OPINION: Letters - Aug. 3
August 3rd | Staff Report
Just in the last 24 hours I observed the following in Homer:
1. At the Lake Street light, people throwing fast-food trash out the driver's side window of a truck onto the roadway;
2. At the boat harbor, a truck parked at the loading/unloading spot at the top of a ramp, with no one around, preventing others from loading/unloading;
3. Yet another item (a fish tote) stolen from our skiff;
4. A boat in a hurry making a wake in the harbor;
5. A sport boat blasting at full speed through a raft of about 60 sleeping otters;
6. Someone on our street again running his loud boat motor in his driveway, as he did the night before at 10:30;
7. Someone brazenly depositing household trash in our private dumpster;
What is going on here? Why are so many in Homer showing such disrespect for their fellow citizens and our environment? Is this the new Homer?
Yukon Island land dispute
People may wonder why I will be intermittently disturbing kayakers on Yukon Island by running my chainsaw near their landing area.
It is in protest to Fish and Wildlife Service for violations of the archaeological reserve, their own regulations, and normal expectations of government agencies leasing public land.
It is because the True North Kayak Adventures "base camp" was once part of our homestead, which we reli?quished under great public pressure so it would be put in the Yukon Island Archaeological Reserve and National Historic Landmark. The public, especially Pratt Museum precursors, passionately thought it should not be private or commercial.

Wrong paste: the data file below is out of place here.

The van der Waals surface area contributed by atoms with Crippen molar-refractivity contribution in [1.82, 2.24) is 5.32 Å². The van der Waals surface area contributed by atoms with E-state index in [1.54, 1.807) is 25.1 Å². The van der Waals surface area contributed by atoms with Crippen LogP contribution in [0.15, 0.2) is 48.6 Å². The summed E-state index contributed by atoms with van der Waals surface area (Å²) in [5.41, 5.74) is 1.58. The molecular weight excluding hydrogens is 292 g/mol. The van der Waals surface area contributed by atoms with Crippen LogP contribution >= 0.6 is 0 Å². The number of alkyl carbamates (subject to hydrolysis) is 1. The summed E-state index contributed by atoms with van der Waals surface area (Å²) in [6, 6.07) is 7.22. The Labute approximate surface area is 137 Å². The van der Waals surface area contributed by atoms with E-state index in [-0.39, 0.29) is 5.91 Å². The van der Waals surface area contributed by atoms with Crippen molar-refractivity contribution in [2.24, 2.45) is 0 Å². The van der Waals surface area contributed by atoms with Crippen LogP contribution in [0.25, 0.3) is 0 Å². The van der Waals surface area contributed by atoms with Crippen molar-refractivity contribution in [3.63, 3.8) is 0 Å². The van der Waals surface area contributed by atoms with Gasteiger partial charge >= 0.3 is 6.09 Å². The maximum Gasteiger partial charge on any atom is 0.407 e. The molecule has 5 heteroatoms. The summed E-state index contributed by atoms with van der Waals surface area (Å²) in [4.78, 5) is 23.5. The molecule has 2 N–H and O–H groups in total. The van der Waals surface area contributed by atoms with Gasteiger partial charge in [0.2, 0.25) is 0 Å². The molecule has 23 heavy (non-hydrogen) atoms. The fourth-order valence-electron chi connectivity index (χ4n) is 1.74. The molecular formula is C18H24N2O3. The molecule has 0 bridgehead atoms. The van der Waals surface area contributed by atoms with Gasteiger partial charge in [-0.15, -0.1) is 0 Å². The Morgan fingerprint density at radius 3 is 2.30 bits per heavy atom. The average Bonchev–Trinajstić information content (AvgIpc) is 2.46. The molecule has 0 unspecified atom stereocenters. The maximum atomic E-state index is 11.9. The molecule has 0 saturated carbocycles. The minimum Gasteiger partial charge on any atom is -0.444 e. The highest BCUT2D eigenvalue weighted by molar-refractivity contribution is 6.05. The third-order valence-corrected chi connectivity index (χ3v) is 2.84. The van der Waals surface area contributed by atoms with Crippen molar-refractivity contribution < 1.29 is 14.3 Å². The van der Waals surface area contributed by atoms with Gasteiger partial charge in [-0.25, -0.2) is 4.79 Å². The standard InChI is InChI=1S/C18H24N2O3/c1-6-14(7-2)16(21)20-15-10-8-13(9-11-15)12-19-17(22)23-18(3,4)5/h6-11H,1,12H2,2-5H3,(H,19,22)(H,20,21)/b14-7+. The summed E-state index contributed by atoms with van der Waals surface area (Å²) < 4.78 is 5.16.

Later it was also added to the Maritime Refuge System and Fish and Wildlife Service named the managing agency (Park Service requested the initial withdrawal and designation).
Fish and Wildlife Service has consistently failed to meet their obligations to the Archaeology Reserve. They treat the island as just the same as the other 3.4 million acres they manage.
The permit is renewed and revised behind closed doors without public notice. They say they are tied to very low per person rates so the permit costs more to administer than it earns.
The permit is a huge subsidy to True North Kayak Adventures. The company enjoys such an advantage over kayak operations that they simply dominate Yukon Island business.
Fish and Wildlife Service says "The refuge was established to conserve wildlife and marine resources." The kayak operation displaces wildlife. Endangered eiders used to nest there. The operation is an eyesore and damages the refuge experience for the tour boats which slow down along that shore of the island.
I recently sent a letter and met with Fish and Wildlife Service officials. I asked only that before they renew the permit they have an open public review and hearing, a credible finding of a need for the concession, and to show the liability insurance policy. They would not agree to those modest suggestions.
The officials say that there is a public value in the permit because it facilitates wildlife observation. That is nonsense. There are numerous places available on Hesketh Island and Eldred Passage to easily access Yukon Island. There is no need for this doubly reserved public land to be made commercial.
After 20 years of being polite and writing letters, I've run out of patience. People will know that there is a dispute.
W. Findlay Abbott